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It’s Friday the 13th, a day that keeps the most superstitious poker players away from a card game. Connor Drinan may have wished he avoided the $1 million buy-in WSOP Big One for One Drop in 2014, especially after he suffered one of the most memorable bad beats in televised poker history.
In 2014, the WSOP brought back the historic charity event, and 42 players ponied up enough money to buy a mini mansion just to enter a poker tournament. Two years earlier, Antonio Esfandiari won the inaugural Big One for One Drop, which helped raise money for Guy Laliberte’s One Drop Foundation, for $18,346,673, a single-event poker record at the time.
Drinan, who was just 25 in July 2014, came up with $1 million to enter the second edition of the Big One for One Drop. He and 41 others — some pros, some wealthy recreational players — were after the $15,306,668 first place prize. But today is Friday the 13th. We wouldn’t be telling you a story about good fortune on a day like this. Instead, in true Friday the 13th fashion, we have an unlucky story that will make all the bad beats you’ve suffered seem soft in comparison.
Aces Versus Aces
On Day 2 of the 2014 Big One for One Drop, still shy of the money, Drinan found what seemed like to him a golden opportunity to win a massive pot, potentially giving him the momentum to reach the final table. He picked up in the big blind and was facing a raise to 225,000 from Cary Katz. The 2020 WSOP bracelet winner wasn’t about to slow play his aces out of position, so he three-bet to 580,000.
Here’s how it played out on ESPN:
Drinan’s eyes then probably got real big as he watched Katz re-raise to 2 million, although we can’t be sure because he was wearing sunglasses. Moments later, Drinan moved all-in for 4,970,000 and, to his liking, was snap-called. But then he had a bit of disappointment when he found out his opponent also held .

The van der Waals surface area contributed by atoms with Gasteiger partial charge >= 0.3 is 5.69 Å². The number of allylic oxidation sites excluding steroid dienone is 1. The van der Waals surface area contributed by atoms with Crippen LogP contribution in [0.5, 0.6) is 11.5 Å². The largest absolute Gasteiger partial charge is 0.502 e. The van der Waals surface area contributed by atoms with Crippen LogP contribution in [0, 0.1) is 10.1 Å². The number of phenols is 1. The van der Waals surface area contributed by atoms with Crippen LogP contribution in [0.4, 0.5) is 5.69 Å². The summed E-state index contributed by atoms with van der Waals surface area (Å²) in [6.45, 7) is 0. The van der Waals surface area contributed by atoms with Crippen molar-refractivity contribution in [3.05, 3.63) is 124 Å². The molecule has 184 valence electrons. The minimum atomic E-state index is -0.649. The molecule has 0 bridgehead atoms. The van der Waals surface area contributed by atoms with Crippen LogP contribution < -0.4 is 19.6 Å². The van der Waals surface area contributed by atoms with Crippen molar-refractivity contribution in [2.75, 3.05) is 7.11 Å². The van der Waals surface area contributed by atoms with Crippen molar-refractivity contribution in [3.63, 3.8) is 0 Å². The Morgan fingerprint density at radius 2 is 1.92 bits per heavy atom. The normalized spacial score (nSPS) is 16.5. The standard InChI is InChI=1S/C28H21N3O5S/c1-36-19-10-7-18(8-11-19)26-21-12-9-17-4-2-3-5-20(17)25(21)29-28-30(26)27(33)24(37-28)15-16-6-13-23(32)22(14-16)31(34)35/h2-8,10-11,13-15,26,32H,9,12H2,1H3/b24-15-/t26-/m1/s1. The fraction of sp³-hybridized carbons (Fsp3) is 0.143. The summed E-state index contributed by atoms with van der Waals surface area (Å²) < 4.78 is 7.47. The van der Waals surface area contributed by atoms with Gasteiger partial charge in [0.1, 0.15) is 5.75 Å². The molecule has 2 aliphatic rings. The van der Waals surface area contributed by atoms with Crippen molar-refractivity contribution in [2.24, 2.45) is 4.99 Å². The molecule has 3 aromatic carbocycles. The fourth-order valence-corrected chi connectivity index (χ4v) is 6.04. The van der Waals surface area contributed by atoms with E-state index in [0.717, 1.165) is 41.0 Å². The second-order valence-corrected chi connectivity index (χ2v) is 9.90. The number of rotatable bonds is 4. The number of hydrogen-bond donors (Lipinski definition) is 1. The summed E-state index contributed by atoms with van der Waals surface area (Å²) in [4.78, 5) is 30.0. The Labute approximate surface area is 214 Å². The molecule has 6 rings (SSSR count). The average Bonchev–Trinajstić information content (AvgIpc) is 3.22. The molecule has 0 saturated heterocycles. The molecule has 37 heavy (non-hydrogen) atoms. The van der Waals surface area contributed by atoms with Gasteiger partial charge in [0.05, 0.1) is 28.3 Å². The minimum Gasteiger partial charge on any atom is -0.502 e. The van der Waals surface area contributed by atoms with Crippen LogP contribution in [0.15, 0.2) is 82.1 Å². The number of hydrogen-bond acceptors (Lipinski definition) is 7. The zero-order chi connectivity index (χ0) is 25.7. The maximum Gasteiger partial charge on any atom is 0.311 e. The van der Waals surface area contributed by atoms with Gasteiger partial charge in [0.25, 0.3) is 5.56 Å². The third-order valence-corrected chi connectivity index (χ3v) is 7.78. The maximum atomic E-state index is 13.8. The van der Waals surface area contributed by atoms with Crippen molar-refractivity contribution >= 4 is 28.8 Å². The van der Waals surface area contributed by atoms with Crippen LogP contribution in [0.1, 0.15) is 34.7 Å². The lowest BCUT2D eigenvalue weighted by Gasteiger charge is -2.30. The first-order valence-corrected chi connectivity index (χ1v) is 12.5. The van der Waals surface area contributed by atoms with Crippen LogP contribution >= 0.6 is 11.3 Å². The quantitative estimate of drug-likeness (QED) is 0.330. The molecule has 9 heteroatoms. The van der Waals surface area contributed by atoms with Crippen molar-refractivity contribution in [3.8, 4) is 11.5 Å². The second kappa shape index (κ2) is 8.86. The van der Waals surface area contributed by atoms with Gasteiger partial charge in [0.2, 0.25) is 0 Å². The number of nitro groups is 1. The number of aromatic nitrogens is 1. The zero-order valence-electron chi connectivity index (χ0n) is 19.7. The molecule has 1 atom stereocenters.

“Can we just chop?” Katz jokingly asked.
The hand seemed destined to be a chopped pot, but was it? Scott Seiver, who was seated at the table may have cursed one of the players before the flop was dealt.
“I’m not saying this is going to happen, but this is how I busted from the $10k last week,” Seiver shared.
The flop came out , eliminating any chance of Drinan winning the hand outright. But it did give Katz, the PokerGO founder, a glimmer of hope that he could score a memorable bad beat. When the landed on the turn, Drinan began to worry, but he was still 80% to chop the pot.
And then arguably the cruelest way to ever lose $1 million, Drinan watched the flip over on the river, giving Katz a winning flush. Norman Chad, ESPN’s commentator for the event, summed it up quite well following the cruel hand.
“A $1 million buy-in wiped out in aces versus aces,” Chad said.
Katz would go on to min-cash, taking eighth place for $1,306,607, and was the first out at the eventual final table on Day 3. Dan Colman took down the bracelet for $15,306,668.
So no matter your bad poker luck this Friday the 13th, just remember it probably pales in comparison to this classic hand.